Without the use of different historical sources, we would not be aware of the lives of the Schutzstaffel, the views of the soldiers and the roles performed by the Einsatzgruppen. These sources provide us with valuable pieces of history which are comprised of testimonies, letters and journals. Without this information, we would not be able to learn about these events and ensure that we have an understanding of the genocide that took place in order to ensure that we are able to prevent this from occurring again in the future. It is a necessity that these events are imprinted in the memory of the readers, for it not only serves as a gateway into the past but it serves as a preventative measure for the future. The SS soldiers performed tasks all due to their loyalty to the Reich, but the end result of their operations was the unnecessary brutalisation and death of millions of German and foreign people.

BIBLIOGRAPHY

Breitman, Richard. "Himmler and the 'Terrible Secret ' among the Executioners." Journal of Contemporary History. No. 3/4 (1991): 431-451. http://www.jstor.org/stable/260654 (Accessed May 18, 2013).

Faurisson, Robert. "Confessions of SS men who were at Auschwitz." The Journal for Historical Review . Vol. 2, No. 2 (1981): 103-125. http://www.ihr.org/jhr/v02/v02p103_Faurisson.html

Geyer, Matthias. Spiegel Online, "An SS Officer Remembers: The Bookkeeper from Auschwitz." file:///E:/assessment/An%20SS%20Officer%20Remembers%20%20The%20Bookkeeper%20from%20Auschwitz%20-%20SPIEGEL%20ONLINE.htm (Accessed May 17, 2013)

History on the Net. Nazi Germany , "SchutzStaffel SS." http://www.historyonthenet.com/Nazi_Germany/ss.htm. (Accessed May 18, 2013).

Koehl, Robert. "The Character of the Nazi SS." The Journal of Modern History .Vol. 34, No. 3 (1962): 275-283. http://www.jstor.org/stable/1874356 (Accessed June 19, 2013).

Luck, David. “Use and Abuse of Holocaust Documents: Reitlinger and “How Many?” Jewish Social Studies. Vol. 41, No. 2 (1979): 95-122. http://www.jstor.org/stable/4467046 (Accessed May 18th, 2013).

The Einsatzgruppen.“Letter to Rauff from the SS Reich Security Main Office.” file:///E:/assessment/Letter%20to%20Rauff%20from%20the%20SS%20Reich%20Security%20Main%20Office.htm (Accessed May 20th, 2013)

“The SS,” The History Channel website, http://www.history.com/topics/ss (Accessed May 18th, 2013). United States Holocaust Memorial Museum. Holocaust Encylopedia, "The Holocaust." http://www.ushmm.org/wlc/en/?ModuleId=10005143 (Accessed May 18th, 2013)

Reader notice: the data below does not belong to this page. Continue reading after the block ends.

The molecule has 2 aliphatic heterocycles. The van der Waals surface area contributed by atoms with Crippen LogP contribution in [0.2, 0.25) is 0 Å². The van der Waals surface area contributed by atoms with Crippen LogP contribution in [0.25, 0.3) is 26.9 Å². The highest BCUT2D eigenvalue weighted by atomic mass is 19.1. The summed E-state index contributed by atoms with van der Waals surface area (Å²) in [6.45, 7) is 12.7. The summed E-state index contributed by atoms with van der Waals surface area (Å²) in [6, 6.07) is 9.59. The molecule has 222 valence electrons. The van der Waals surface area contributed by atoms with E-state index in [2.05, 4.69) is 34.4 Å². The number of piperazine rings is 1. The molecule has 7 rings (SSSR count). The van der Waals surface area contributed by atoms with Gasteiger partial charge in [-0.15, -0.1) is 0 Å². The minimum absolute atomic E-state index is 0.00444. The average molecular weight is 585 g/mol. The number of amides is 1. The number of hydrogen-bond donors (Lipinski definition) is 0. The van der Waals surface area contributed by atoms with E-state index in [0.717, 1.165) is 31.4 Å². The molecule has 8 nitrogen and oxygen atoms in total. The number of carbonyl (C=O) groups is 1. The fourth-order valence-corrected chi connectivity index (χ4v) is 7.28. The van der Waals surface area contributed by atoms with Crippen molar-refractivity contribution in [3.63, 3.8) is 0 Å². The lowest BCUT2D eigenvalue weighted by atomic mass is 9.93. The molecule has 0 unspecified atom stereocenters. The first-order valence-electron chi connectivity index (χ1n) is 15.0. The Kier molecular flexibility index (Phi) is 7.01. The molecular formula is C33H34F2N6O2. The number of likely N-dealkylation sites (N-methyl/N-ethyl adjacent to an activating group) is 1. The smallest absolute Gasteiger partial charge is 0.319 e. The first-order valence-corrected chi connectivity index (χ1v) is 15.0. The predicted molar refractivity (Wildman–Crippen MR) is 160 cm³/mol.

Unknown Author. German Propaganda Archive , "Letter from a Soldier ." file:///E:/assessment/A German Soldier’s Letter (1943).htm. (Accessed May 18th, 2013).

Zukier, Henri. “The Twisted Road To Genocide: On the Psychological Development of Evil During the Holocaust.” Social Research. Vol. 61, No. 2 (1994): 423-455 http://www,jstor.org/stable/40971039 (Accessed May 18th, 2013)

Bibliography: Breitman, Richard. "Himmler and the 'Terrible Secret ' among the Executioners." Journal of Contemporary History. No. 3/4 (1991): 431-451. http://www.jstor.org/stable/260654 (Accessed May 18, 2013) Faurisson, Robert. "Confessions of SS men who were at Auschwitz." The Journal for Historical Review . Vol. 2, No. 2 (1981): 103-125. http://www.ihr.org/jhr/v02/v02p103_Faurisson.html Geyer, Matthias. Spiegel Online, "An SS Officer Remembers: The Bookkeeper from Auschwitz." file:///E:/assessment/An%20SS%20Officer%20Remembers%20%20The%20Bookkeeper%20from%20Auschwitz%20-%20SPIEGEL%20ONLINE.htm (Accessed May 17, 2013) History on the Net. Nazi Germany , "SchutzStaffel SS." http://www.historyonthenet.com/Nazi_Germany/ss.htm. (Accessed May 18, 2013). Koehl, Robert. "The Character of the Nazi SS." The Journal of Modern History .Vol. 34, No. 3  (1962): 275-283. http://www.jstor.org/stable/1874356 (Accessed June 19, 2013). Luck, David http://www.jstor.org/stable/4467046 (Accessed May 18th, 2013). The Einsatzgruppen.“Letter to Rauff from the SS Reich Security Main Office.” file:///E:/assessment/Letter%20to%20Rauff%20from%20the%20SS%20Reich%20Security%20Main%20Office.htm (Accessed May 20th, 2013) “The SS,” The History Channel website, http://www.history.com/topics/ss (Accessed May 18th, 2013) http://www.ushmm.org/wlc/en/?ModuleId=10005143 (Accessed May 18th, 2013) Unknown Author file:///E:/assessment/A German Soldier’s Letter (1943).htm. (Accessed May 18th, 2013). Zukier, Henri. “The Twisted Road To Genocide: On the Psychological Development of Evil During the Holocaust.” Social Research. Vol. 61, No. 2 (1994): 423-455 http://www,jstor.org/stable/40971039 (Accessed May 18th, 2013)